Return to Who Will We Be? The Association of Historians of American Art on its Fortieth Anniversary

The exclamation “Aha!” is usually one of surprise, delight, wonder, and enthusiastic engagement with a revelation of sorts—one in which the speaker has dropped her guard and is instead taking pleasure in the joys of discovery. Friends and colleagues sometimes look at me quizzically when I invoke the acronym and affectionate moniker for the Association of Historians of American Art (AHAA), and we repeat the declaration “aha!” to one another for emphasis. And indeed, AHAA often does evoke these very associations for me.

Many of the “Aha!” moments of AHAA are due, I believe, to its consistent and insistent union of Americanist art historians at different career stages (including graduate students) and of those who work at museums with those who work at colleges, universities, or other schools. This is not by happy accident but rather due to intentional design: new chairs alternate annually between what used to be described as “academia” and the “museum.” During my time on the AHAA Board (Chair, 2016–17), we worked to clarify our language around this bifurcation, as all AHAA members are academically trained and engaged. The inclusion of both museum professionals and those who teach at colleges or universities is also foregrounded in AHAA’s biennial symposia—each one collaboratively organized by a team of representatives from schools and museums. The AHAA board selects the host city not only for its promising partnerships but also for geographic and regional diversity.

Of course, defining ourselves by where we work is one of the many problems of capitalism and the twenty-first century. In recent years, AHAA has begun to grapple with many labor and structural issues that scholarly organizations face. These problems especially came to the fore after the economic crash of 2008–9 and the subsequent fallout in the job market and plummeting budgets of museums and universities. The low cost of AHAA membership and symposium registration has long been part of a conscious attempt to encourage membership at all income levels, and Panorama is similarly committed to open-access, fee-free subscriptions. In 2017, we expanded CAA travel grants not only for graduate students but also for those members in contingent or temporary positions or who do not have access to institutional funds. Like many scholarly societies, our board members and the editorial team of Panorama conduct their work on a volunteer basis, with their hours of labor, like much scholarly work, falling under the amorphous category of “service to the field.” Yet this means that much of the work is reliant upon board members and editors having other sources of remuneration and access to other kinds of institutional support.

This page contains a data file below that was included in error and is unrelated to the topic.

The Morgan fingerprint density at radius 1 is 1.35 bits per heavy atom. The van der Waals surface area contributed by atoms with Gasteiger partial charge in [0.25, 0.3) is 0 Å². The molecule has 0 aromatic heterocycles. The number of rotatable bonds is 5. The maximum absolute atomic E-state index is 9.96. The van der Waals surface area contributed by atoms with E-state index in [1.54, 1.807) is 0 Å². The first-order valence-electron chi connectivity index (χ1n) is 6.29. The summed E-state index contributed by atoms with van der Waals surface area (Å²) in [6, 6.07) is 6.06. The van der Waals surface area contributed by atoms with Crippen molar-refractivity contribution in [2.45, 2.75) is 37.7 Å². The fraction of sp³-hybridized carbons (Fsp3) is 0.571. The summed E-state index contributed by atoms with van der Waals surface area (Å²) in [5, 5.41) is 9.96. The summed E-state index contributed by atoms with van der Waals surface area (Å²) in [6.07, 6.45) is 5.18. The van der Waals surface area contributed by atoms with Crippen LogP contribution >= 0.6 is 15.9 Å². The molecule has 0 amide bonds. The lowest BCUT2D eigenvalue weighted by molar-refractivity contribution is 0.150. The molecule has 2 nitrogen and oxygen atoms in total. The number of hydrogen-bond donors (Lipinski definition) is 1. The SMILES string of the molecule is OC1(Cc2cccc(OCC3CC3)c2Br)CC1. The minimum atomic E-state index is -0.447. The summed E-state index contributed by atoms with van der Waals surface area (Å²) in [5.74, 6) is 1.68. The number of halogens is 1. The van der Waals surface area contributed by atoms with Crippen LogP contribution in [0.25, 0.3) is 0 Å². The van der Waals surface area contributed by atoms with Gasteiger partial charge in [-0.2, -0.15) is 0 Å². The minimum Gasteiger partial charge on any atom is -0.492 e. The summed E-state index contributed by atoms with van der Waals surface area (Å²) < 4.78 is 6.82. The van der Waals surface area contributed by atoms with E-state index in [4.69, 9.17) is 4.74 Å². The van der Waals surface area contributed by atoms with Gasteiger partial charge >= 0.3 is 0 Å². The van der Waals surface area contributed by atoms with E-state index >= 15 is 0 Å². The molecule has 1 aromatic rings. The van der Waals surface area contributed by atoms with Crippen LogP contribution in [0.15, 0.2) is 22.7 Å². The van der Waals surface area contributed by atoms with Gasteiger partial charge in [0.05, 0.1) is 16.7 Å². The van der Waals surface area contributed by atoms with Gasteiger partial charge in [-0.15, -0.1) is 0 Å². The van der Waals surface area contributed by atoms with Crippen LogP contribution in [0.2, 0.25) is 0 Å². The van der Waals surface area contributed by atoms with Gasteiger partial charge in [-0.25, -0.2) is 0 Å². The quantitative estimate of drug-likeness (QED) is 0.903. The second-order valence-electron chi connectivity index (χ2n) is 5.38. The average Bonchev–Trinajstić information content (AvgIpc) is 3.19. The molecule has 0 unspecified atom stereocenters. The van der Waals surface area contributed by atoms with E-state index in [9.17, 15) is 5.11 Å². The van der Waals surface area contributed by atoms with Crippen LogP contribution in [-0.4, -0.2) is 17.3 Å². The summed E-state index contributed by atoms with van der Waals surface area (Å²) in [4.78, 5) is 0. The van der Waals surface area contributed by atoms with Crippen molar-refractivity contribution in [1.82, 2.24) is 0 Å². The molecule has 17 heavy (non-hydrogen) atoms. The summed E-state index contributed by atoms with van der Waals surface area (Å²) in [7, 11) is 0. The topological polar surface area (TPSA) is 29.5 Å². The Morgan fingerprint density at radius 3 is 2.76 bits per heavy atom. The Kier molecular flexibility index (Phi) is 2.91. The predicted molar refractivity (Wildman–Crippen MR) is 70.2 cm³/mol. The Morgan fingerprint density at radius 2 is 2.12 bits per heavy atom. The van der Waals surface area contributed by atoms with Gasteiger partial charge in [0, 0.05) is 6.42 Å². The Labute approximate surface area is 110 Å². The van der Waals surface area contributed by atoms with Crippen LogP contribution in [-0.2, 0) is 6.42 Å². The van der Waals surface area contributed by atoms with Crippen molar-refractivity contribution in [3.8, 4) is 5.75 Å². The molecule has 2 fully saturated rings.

In the first years of Panorama, we were especially lucky that editor-in-chief Jennifer Marshall was able to hire graduate students through the University of Minnesota to help conduct much of the labor needed to keep a nonprofit scholarly publication running. Yet we quickly realized that this reliance upon institutional support would limit our boards and only permit those already employed—and employed by wealthy institutions—to conduct the work of the organization and shape its future. As a result, the organization has worked hard to secure generous support from philanthropic and scholarly institutions, such as the Henry Luce Foundation and the Terra Foundation, to underwrite our ongoing work and include the voices, ideas, and leadership of those who are not affiliated with well-funded institutions. During the COVID-19 pandemic, I have been happy to see AHAA continue to look out for those in precarious positions, offering emergency relief grants supported in part by the Luce Foundation. I am grateful to the AHAA Board and its members for continuing to build the association. Congratulations on forty years of “Aha!” moments. I look forward to many more in the years to come.

Cite this article: Ellery Foutch, response to “Who Will We Be? The Association of Historians of American Art on its Fortieth Anniversary,” ed. Louise Siddons and Jeffrey Richmond-Moll, Panorama: Journal of the Association of Historians of American Art 6, no. 2 (Fall 2020), https://doi.org/10.24926/24716839.11027.

PDF: Foutch, response to Who Will We Be

About the Author(s): Ellery Foutch is Assistant Professor of American Studies at Middlebury College